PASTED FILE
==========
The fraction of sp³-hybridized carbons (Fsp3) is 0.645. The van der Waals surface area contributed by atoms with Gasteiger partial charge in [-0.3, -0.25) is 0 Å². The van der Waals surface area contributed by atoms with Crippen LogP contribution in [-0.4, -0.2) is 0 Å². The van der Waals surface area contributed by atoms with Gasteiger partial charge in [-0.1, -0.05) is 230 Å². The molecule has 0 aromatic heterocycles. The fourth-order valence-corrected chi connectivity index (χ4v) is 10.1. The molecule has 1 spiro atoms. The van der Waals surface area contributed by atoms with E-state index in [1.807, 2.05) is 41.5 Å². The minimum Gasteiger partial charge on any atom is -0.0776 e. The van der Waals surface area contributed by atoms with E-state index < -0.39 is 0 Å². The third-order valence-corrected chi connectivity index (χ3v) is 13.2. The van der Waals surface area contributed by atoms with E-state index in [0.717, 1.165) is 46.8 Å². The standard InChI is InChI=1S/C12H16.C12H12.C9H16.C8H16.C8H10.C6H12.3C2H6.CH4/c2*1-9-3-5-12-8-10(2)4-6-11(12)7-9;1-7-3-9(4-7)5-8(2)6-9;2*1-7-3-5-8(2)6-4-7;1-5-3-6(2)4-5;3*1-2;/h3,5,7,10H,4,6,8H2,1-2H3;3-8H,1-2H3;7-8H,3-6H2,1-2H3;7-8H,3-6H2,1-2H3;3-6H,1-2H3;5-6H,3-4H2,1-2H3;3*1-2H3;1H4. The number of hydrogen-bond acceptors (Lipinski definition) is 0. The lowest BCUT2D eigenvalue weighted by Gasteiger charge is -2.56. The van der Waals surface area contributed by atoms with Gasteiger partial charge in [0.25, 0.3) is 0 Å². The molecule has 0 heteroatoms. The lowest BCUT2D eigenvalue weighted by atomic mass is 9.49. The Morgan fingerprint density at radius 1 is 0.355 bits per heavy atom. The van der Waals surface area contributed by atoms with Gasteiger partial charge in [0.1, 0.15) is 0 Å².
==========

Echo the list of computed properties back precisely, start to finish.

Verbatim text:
The fraction of sp³-hybridized carbons (Fsp3) is 0.645. The van der Waals surface area contributed by atoms with Gasteiger partial charge in [-0.3, -0.25) is 0 Å². The van der Waals surface area contributed by atoms with Crippen LogP contribution in [-0.4, -0.2) is 0 Å². The van der Waals surface area contributed by atoms with Gasteiger partial charge in [-0.1, -0.05) is 230 Å². The molecule has 0 aromatic heterocycles. The fourth-order valence-corrected chi connectivity index (χ4v) is 10.1. The molecule has 1 spiro atoms. The van der Waals surface area contributed by atoms with E-state index in [1.807, 2.05) is 41.5 Å². The minimum Gasteiger partial charge on any atom is -0.0776 e. The van der Waals surface area contributed by atoms with E-state index < -0.39 is 0 Å². The third-order valence-corrected chi connectivity index (χ3v) is 13.2. The van der Waals surface area contributed by atoms with E-state index in [0.717, 1.165) is 46.8 Å². The standard InChI is InChI=1S/C12H16.C12H12.C9H16.C8H16.C8H10.C6H12.3C2H6.CH4/c2*1-9-3-5-12-8-10(2)4-6-11(12)7-9;1-7-3-9(4-7)5-8(2)6-9;2*1-7-3-5-8(2)6-4-7;1-5-3-6(2)4-5;3*1-2;/h3,5,7,10H,4,6,8H2,1-2H3;3-8H,1-2H3;7-8H,3-6H2,1-2H3;7-8H,3-6H2,1-2H3;3-6H,1-2H3;5-6H,3-4H2,1-2H3;3*1-2H3;1H4. The number of hydrogen-bond acceptors (Lipinski definition) is 0. The lowest BCUT2D eigenvalue weighted by Gasteiger charge is -2.56. The van der Waals surface area contributed by atoms with Gasteiger partial charge in [0.25, 0.3) is 0 Å². The molecule has 0 heteroatoms. The lowest BCUT2D eigenvalue weighted by atomic mass is 9.49. The Morgan fingerprint density at radius 1 is 0.355 bits per heavy atom. The van der Waals surface area contributed by atoms with Gasteiger partial charge in [0.1, 0.15) is 0 Å².